Note: if you would like to join me in supporting successful efforts for more people to have access to clean water, take a look at Matt Damon’s interview on water (CNBC) in October 2012. He is a co-founder of Water.org

Theresa Scott is a writer who lives in the Pacific Northwest where a lot of water pours from the sky. You can read more of her writing at http://www.theresascott.com

Transformation

Heavy thought alert!

If you seem to be enjoying a light-hearted and happy day, run away from this page. Run like the wind and never look back.

For those of you who are still here: let us slog together through the swamps of dawning self-awareness.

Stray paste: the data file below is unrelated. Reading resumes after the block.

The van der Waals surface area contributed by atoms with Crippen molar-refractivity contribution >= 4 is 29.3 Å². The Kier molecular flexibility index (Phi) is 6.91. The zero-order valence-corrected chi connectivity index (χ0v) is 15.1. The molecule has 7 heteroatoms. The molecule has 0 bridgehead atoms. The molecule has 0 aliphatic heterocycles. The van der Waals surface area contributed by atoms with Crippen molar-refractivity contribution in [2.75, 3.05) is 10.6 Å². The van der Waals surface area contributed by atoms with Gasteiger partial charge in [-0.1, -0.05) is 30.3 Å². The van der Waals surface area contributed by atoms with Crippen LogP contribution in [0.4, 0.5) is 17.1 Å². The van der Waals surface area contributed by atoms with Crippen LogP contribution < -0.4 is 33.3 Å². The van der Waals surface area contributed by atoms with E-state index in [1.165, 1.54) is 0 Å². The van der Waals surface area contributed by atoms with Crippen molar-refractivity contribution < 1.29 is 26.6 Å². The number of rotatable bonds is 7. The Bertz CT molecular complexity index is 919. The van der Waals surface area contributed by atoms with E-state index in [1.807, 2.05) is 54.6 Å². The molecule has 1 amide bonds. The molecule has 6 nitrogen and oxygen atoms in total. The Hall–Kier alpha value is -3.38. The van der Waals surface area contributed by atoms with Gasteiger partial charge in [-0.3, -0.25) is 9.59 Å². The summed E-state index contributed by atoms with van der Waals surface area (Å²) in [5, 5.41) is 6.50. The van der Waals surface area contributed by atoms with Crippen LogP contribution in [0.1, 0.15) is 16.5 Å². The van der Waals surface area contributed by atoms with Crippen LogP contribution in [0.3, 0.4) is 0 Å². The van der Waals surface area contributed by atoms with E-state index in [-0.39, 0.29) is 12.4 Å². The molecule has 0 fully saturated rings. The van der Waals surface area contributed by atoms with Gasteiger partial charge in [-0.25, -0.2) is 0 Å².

Transformers are those cute little toys that kids played with in the early 2000s, right?  Uh oh. Wrong word. I meant ‘transformation.’ You know, that thing you do while you’re whiling away your time on the planet, eating and drinking and driving and working and generally trying to survive against all odds.

Only now you’ve begun to realize you came to this planet and that you have an expiration date. And that it is getting closer. What to do? What to do?

Well, there’s always alcohol and drugs…

But, hey, if you don’t want to take that route, why not try a little conscious change? That’s the fine skill of taking what upsets you and figuring out why and then figuring out a way to make things better in your life. Some of the things that I find transformative and you may too are: TED talks, positive talk, music, writing, sitting beside trees, and loving something or someone.

For those of you who are wondering what Life is really all about, here’s the shorthand version. Read this and save yourself a lot of time and pain.